MCE’s federal partners at the National Sustainable Agriculture Coalition (NSAC) posted a blog on the Environmental Quality Incentives Program (EQIP) that shows that more than 11% of program funds – $134 million – went to concentrated animal feeding operations (CAFOs) in 2020. Federal conservation dollars going to CAFOs? MCE has a problem with this.
Farm Bill Conservation Programs
The Environmental Quality Incentives Program (EQIP) is one of two major programs under the Conservation Title of the federal Farm Bill. The Farm Bill encompasses a wide variety of food and farm programs, from crop subsidies to forestry to nutrition. The Fam Bill Conservation Title provides funding and technical assistance to help farmers, ranchers, and landowners utilize conservation practices. This title aims to protect and improve environmental conditions by incentivizing voluntary participation – and the level of demand for these programs speaks to their economic and environmental benefits. Conservation programs are known for being highly oversubscribed, meaning there are more applicants than funds available.
The Environmental Quality Incentives Program (EQIP) helps farmers and ranchers with natural resource concerns on their land to plan, install, and implement new conservation practices by sharing the cost. These practices include sustainable management strategies MCE supports like cover cropping and prescribed grazing. Unfortunately, EQIP funds available for practices like cover cropping have declined in the past few years, while a steady portion of funds go towards CAFOs.
CAFOs or “factory farms” are industrial livestock production facilities, notorious for their negative environmental and human health impacts. Factory farms produce massive volumes of animal waste. The storage, transfer, and land application of this waste is one of the primary sources of CAFO pollution concerns. Waste storage facilities and manure transfer are among the top supported practices for CAFOs under EQIP. There is a fundamental problem with conservation dollars going towards practices like wastewater lagoons that can have devastating environmental and human health impacts. With a significant portion of EQIP funding going to CAFOs, there is less funding available for small and mid-size farmers and ranchers to implement conservation practices that have substantial environmental benefits.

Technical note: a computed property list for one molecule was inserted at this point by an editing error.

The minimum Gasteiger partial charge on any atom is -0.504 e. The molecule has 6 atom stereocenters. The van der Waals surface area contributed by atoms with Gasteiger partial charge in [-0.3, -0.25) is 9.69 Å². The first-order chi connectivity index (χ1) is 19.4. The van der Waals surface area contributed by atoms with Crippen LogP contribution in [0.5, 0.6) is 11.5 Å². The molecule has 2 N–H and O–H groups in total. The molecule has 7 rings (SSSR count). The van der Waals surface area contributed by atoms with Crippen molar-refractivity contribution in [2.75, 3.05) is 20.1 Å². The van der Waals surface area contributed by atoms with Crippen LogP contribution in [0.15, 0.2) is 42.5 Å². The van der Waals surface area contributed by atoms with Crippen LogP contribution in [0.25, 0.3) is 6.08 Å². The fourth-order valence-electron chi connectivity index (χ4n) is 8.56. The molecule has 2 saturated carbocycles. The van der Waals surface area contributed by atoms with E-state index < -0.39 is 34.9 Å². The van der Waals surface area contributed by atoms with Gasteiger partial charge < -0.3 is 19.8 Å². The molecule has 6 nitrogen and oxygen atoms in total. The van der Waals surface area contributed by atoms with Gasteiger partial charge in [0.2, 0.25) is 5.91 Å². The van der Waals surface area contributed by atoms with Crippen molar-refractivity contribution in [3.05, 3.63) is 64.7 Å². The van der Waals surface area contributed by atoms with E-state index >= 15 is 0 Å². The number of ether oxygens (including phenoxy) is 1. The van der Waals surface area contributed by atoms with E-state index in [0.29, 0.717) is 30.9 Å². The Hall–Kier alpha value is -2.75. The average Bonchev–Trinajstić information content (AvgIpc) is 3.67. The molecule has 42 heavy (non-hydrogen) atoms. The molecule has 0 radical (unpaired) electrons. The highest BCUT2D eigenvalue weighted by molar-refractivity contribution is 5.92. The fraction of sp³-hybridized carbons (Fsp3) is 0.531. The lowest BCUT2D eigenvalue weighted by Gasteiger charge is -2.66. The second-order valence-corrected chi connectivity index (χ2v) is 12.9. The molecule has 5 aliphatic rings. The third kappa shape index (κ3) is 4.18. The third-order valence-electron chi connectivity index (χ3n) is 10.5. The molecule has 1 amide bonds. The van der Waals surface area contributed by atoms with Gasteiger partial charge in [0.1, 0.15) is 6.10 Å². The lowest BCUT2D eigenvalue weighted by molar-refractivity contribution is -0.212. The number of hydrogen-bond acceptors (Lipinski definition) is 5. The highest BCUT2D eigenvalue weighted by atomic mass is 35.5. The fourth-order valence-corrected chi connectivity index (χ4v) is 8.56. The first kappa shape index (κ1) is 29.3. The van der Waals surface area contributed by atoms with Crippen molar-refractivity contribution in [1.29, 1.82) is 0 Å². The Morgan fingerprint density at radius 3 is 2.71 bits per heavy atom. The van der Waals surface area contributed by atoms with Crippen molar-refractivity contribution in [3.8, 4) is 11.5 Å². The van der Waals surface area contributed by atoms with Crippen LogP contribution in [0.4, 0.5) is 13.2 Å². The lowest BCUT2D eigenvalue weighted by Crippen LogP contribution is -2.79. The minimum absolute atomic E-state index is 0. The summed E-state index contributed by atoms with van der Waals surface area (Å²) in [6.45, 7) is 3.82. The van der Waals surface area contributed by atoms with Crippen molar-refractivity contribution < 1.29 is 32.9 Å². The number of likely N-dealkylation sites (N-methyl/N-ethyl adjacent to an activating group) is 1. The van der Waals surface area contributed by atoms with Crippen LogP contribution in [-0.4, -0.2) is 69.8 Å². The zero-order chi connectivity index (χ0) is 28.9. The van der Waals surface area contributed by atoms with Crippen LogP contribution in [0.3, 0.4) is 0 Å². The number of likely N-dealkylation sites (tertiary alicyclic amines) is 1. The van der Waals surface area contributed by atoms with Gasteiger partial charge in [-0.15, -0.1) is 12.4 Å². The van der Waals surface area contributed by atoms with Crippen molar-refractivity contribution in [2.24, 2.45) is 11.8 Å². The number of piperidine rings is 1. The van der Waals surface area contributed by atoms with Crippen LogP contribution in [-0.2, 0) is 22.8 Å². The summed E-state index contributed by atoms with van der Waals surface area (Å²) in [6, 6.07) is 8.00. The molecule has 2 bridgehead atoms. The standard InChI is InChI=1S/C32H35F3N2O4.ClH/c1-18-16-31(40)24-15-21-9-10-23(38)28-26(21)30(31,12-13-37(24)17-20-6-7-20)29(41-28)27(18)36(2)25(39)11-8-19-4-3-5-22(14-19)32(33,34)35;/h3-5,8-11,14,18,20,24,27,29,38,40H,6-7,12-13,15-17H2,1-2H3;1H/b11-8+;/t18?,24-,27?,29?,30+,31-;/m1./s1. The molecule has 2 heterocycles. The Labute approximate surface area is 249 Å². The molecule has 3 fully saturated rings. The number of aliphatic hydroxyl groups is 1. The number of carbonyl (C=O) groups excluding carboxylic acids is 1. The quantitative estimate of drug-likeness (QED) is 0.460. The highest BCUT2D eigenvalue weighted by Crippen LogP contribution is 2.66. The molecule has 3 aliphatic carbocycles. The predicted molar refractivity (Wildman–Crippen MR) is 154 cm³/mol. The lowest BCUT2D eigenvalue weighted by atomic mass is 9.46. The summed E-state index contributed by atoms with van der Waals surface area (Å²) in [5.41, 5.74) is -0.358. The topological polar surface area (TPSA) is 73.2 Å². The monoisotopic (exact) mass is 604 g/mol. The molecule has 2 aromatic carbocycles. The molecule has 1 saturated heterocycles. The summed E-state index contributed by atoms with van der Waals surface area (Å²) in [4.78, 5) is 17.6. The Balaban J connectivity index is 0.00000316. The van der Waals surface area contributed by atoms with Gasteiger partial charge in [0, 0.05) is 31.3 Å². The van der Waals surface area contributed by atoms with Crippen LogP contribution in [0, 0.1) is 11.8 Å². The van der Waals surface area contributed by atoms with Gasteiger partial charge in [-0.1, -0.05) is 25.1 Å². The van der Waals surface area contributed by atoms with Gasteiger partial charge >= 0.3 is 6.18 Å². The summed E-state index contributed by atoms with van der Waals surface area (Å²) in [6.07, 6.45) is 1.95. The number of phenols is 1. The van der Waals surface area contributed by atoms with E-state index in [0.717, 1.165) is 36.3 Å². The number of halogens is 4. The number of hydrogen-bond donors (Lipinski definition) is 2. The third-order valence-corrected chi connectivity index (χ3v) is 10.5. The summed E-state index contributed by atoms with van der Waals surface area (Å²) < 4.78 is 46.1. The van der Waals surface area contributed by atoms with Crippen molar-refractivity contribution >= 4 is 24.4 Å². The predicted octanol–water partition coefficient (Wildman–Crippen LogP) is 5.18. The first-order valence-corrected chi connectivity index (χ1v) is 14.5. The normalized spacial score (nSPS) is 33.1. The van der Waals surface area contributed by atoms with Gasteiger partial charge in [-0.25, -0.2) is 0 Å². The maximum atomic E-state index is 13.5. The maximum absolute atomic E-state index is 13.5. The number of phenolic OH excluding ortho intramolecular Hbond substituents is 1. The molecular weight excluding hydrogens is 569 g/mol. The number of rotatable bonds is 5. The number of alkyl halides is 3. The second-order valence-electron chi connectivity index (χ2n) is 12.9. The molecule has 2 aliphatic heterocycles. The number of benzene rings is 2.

The other main program under the Conservation Title, the Conservation Stewardship Program (CSP), is a comprehensive program that goes beyond EQIP, allowing a farmer or rancher to enroll their entire operation in the program rather than simply providing funding for a specific practice. MCE loves that CSP rewards farmers who already engage in conservation activities and helps farmers take the next step to install or adopt additional conservation practices. Ideally, farms that implement conservation practices through EQIP would eventually “level up” to CSP.
The bottom line: environmentally-responsible agricultural practices can help Missourians combat climate change and sustain independent farming and ranching. Farm Bill conservation programs fund these practices, but we need to see a commitment to serve small-scale farmers over corporate agriculture – in particular farmers and ranchers of color and other historically-underserved producers.
You can count on MCE to advocate for policies that help to diversify Missouri’s farm economy and support small, independent, environmentally-responsible farms. Do you want to stay informed about the upcoming Farm Bill and get updates on federal funding opportunities? Sign up for MCE’s Federal Food Policy Alerts here.